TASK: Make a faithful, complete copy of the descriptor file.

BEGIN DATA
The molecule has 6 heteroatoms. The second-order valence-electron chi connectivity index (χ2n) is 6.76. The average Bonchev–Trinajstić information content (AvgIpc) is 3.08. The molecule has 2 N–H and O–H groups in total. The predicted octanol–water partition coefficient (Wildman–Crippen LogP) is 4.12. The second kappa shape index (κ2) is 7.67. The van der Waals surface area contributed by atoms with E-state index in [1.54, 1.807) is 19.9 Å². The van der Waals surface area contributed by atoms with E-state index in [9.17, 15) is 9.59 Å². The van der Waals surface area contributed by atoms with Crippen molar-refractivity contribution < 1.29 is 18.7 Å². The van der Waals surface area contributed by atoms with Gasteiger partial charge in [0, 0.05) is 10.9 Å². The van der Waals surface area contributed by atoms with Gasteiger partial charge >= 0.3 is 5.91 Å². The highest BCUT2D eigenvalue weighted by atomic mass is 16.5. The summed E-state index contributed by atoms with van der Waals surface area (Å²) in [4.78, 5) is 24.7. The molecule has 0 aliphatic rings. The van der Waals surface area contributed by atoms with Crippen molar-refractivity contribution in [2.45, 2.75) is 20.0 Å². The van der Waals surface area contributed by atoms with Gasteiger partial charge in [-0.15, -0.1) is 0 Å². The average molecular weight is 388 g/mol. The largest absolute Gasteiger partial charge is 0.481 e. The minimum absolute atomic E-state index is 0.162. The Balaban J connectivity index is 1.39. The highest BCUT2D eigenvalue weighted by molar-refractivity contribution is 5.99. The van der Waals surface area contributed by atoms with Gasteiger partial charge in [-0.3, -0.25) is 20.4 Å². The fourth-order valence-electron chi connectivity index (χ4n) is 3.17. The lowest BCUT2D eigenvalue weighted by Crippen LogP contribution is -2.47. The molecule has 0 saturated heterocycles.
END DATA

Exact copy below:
The molecule has 6 heteroatoms. The second-order valence-electron chi connectivity index (χ2n) is 6.76. The average Bonchev–Trinajstić information content (AvgIpc) is 3.08. The molecule has 2 N–H and O–H groups in total. The predicted octanol–water partition coefficient (Wildman–Crippen LogP) is 4.12. The second kappa shape index (κ2) is 7.67. The van der Waals surface area contributed by atoms with E-state index in [1.54, 1.807) is 19.9 Å². The van der Waals surface area contributed by atoms with E-state index in [9.17, 15) is 9.59 Å². The van der Waals surface area contributed by atoms with Crippen molar-refractivity contribution < 1.29 is 18.7 Å². The van der Waals surface area contributed by atoms with Gasteiger partial charge in [0, 0.05) is 10.9 Å². The van der Waals surface area contributed by atoms with Gasteiger partial charge >= 0.3 is 5.91 Å². The highest BCUT2D eigenvalue weighted by atomic mass is 16.5. The summed E-state index contributed by atoms with van der Waals surface area (Å²) in [4.78, 5) is 24.7. The molecule has 0 aliphatic rings. The van der Waals surface area contributed by atoms with Crippen molar-refractivity contribution in [2.45, 2.75) is 20.0 Å². The van der Waals surface area contributed by atoms with Gasteiger partial charge in [-0.15, -0.1) is 0 Å². The average molecular weight is 388 g/mol. The largest absolute Gasteiger partial charge is 0.481 e. The minimum absolute atomic E-state index is 0.162. The Balaban J connectivity index is 1.39. The highest BCUT2D eigenvalue weighted by molar-refractivity contribution is 5.99. The van der Waals surface area contributed by atoms with Gasteiger partial charge in [-0.3, -0.25) is 20.4 Å². The fourth-order valence-electron chi connectivity index (χ4n) is 3.17. The lowest BCUT2D eigenvalue weighted by Crippen LogP contribution is -2.47. The molecule has 0 saturated heterocycles.